As with the general scheme of the cosmos, so with man and woman and the human consciousness. The history of humankind can be seen this way: A transition from male to female values, from authority to dialogue, from dominance to persuasion, from control to nurture.

But we're not there yet. And the best evidence is that we do not have the power, according to Halachah, to change this blessing. It was accepted by the ancient Jewish Parliament (the Sanhedrin) as a way for the Jewish male to express his thankfulness for having been given the more assertive, aggressive role in the fulfillment of mitzvot -- a role which, at that point in the spiritual history of Creation, was perceived even by women as greater than the more intimate and nurturing feminine role. According to Torah law, that blessing cannot be changed until another such Sanhedrin arises that is greater in wisdom and in number (see Maimonides, Book of Judges, Laws of Mumrim, Chapter 1). If it was time to change it, we would have the power to do so. My personal speculation is that when the world will have changed enough to warrant it, a Sanhedrin will arise that can change this blessing. The signs of the times show we are on our way. Women are studying Torah today as never before and values of power and control are waning before the feminine qualities of compassion and nurture. May the ultimate step for which Jews have always prayed be very soon.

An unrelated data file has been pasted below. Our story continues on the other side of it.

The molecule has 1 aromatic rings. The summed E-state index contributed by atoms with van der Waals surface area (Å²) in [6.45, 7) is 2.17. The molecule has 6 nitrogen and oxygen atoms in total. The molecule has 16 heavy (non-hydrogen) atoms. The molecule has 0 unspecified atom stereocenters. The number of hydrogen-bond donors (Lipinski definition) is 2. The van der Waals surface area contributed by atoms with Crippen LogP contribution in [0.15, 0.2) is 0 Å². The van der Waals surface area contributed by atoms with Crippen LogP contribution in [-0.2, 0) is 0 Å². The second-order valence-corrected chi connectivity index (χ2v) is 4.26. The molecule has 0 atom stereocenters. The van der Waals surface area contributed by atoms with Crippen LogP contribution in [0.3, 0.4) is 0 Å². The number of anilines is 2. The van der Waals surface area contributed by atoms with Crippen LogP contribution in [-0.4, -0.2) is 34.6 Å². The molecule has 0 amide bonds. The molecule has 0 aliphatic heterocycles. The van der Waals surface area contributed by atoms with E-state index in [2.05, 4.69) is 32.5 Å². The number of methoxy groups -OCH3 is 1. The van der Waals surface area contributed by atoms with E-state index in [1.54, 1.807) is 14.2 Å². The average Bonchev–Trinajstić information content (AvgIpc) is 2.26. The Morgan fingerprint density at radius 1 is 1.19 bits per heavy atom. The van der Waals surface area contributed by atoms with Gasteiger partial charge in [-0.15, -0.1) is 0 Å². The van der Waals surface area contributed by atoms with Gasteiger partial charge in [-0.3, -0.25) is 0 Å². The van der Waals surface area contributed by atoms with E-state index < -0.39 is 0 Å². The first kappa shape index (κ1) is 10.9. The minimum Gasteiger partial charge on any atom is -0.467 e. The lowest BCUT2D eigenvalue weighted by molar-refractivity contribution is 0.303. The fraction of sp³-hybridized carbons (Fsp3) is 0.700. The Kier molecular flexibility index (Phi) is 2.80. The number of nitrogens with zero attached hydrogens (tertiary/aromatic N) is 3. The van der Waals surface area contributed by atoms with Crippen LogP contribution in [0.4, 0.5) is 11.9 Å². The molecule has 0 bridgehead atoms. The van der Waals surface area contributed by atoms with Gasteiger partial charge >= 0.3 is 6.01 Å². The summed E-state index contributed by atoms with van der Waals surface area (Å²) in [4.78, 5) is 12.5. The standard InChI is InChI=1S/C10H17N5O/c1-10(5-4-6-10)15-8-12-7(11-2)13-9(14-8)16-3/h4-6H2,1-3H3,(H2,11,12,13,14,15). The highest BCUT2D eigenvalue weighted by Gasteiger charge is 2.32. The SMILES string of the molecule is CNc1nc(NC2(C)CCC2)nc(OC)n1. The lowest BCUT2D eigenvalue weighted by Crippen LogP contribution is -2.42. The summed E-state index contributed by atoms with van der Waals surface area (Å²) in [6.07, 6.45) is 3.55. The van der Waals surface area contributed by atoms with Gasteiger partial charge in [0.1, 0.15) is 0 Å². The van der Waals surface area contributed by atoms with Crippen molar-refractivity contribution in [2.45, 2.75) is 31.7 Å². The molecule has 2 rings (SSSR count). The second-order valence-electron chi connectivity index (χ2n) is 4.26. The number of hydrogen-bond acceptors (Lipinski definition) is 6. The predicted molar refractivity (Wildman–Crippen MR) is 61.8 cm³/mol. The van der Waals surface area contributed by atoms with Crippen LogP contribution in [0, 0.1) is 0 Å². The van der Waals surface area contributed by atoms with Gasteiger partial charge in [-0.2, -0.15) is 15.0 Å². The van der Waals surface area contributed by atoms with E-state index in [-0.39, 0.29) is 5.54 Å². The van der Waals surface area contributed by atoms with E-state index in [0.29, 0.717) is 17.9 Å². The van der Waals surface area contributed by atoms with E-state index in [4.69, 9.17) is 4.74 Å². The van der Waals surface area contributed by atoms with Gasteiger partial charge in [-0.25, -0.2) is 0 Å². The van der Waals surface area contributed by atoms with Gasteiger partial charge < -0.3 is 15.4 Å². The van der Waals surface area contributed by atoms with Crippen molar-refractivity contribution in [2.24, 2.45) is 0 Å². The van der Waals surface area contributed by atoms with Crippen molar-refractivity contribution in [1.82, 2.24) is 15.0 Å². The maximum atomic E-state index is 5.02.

For further elucidation on this point, please see The Lunar Files"

For further study on the feminine within Torah, see the Lubavitcher Rebbe's Likutei Sichot vol. 30, pages 9-15, and the sources cited there.

Rabbi Tzvi Freeman, a senior editor at Chabad.org, also heads our Ask The Rabbi team. He is the author of Bringing Heaven Down to Earth. To subscribe to regular updates of Rabbi Freeman's writing, visit Freeman Files subscription. FaceBook @RabbiTzviFreeman Periscope @Tzvi_Freeman .
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Deborah Great Britain June 21, 2017

When I first heard this prayer many years ago, I was not happy. An Orthodox Jewish man was being interviewed on TV on why he didn't shake hands with women and why he said this blessing every morning. I thought he was a chauvinistic relic from the Middle Ages, to put it bluntly.

Ironically, many years later, I am now in the process of converting to Orthodox Judaism-- and I'm a woman. What changed? Reading, I suppose. As I understand it, men have to obey more commandments, and thus have a higher responsibility under Jewish Law. Furthermore, they must teach the law to their offspring, as is commanded by God. The more laws you obey, the more privilege one receives-- therefore Jewish men receive more privilege in following the law. Does this mean women are deficient? I do not believe so. Women are noted for their higher levels of "binah" (intuition/wisdom), which many scholars consider as being closer to God's ideal. The message is satisfaction in one's own role and gender. Reply